Any parent with kids can understand the struggle in order to get them up in the morning for school. Having to wake them up at six in the morning for class to start at eight is truly a battle. As a student, I can assure you that waking up early in the morning is no easy task especially after going to bed late due to homework. According to clinical sleep psychologist, Ellie McGlinchey, teenagers are not just being teenagers. Schools start time make it impossible for them to get enough sleep. Teenagers experience the suppression of melatonin around puberty which make them want to go to bed later and wake up later. Unfortunately, less than 1 in 5 middle and high schools begin at 8:30 am or later. They’re having to wake up before 6:30 am. To an adult, that would feel like waking up at four in the morning.
It is also proven that a teenagers brain doesn’t wake up until 9:00 am. According to Time Magazine, doctors have said that starting school early in the morning prevents teenagers in high school and even children in elementary school from getting a full night’s sleep. The suggested amount of hours you are recommended is from seven to nine. When children are prohibited from that due to school, it can affect their health, safety and academic performance. Chronic sleep loss also brings a risk for depressive symptoms, obesity, cardiovascular problems, risk-taking behaviors, and even athletic injuries.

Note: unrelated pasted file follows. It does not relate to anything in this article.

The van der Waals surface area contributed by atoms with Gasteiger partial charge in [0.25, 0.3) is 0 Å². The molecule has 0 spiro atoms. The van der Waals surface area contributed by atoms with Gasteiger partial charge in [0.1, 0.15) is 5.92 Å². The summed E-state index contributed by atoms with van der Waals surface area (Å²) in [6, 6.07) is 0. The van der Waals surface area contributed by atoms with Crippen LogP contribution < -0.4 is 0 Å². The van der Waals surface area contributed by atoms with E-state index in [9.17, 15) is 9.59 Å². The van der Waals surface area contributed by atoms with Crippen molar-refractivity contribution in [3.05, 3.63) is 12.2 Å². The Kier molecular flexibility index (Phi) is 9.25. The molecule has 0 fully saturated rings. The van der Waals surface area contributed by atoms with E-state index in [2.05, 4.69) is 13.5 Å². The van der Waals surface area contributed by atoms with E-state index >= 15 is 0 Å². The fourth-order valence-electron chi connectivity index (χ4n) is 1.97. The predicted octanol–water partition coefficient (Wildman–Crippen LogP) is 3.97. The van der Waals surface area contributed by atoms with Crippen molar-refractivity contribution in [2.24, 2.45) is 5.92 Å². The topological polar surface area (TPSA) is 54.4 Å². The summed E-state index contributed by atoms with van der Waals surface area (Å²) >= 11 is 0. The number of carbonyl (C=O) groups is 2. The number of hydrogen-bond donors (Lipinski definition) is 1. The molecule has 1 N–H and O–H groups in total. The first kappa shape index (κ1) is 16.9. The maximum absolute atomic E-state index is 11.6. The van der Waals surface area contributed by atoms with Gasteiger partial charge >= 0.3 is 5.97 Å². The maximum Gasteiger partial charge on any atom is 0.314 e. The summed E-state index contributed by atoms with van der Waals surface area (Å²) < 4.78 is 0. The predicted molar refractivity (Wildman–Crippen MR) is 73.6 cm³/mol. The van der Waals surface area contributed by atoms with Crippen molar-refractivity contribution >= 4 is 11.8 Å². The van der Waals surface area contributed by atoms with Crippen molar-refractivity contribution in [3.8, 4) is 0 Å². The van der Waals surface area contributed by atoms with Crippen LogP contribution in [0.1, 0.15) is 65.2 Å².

Only one school around our district has converted their schedule to start at nine so their academic performance will go up. The downside is they don’t get out of school until 3:20 pm which is over an hour more than if your school started at 8:00 am. Katie Cox, a freshman at East Syracuse Minoa says, “if we started earlier, everyone would be way too tired to learn, but now that it starts at nine, we don’t have to wake up at 6:30 am and we can actually sleep.”
Every school is under pressure when it comes to test grades and even homework grades. According to Teen Vogue, studies have proven that when students get more sleep, their test scores actually go up. Even better, the lowest performing students made the biggest progress in their learning development when they had adequate sleep. School districts need to wake up and realize that instead of helping their students into becoming the best people they can be in life, they are actually hurting them instead.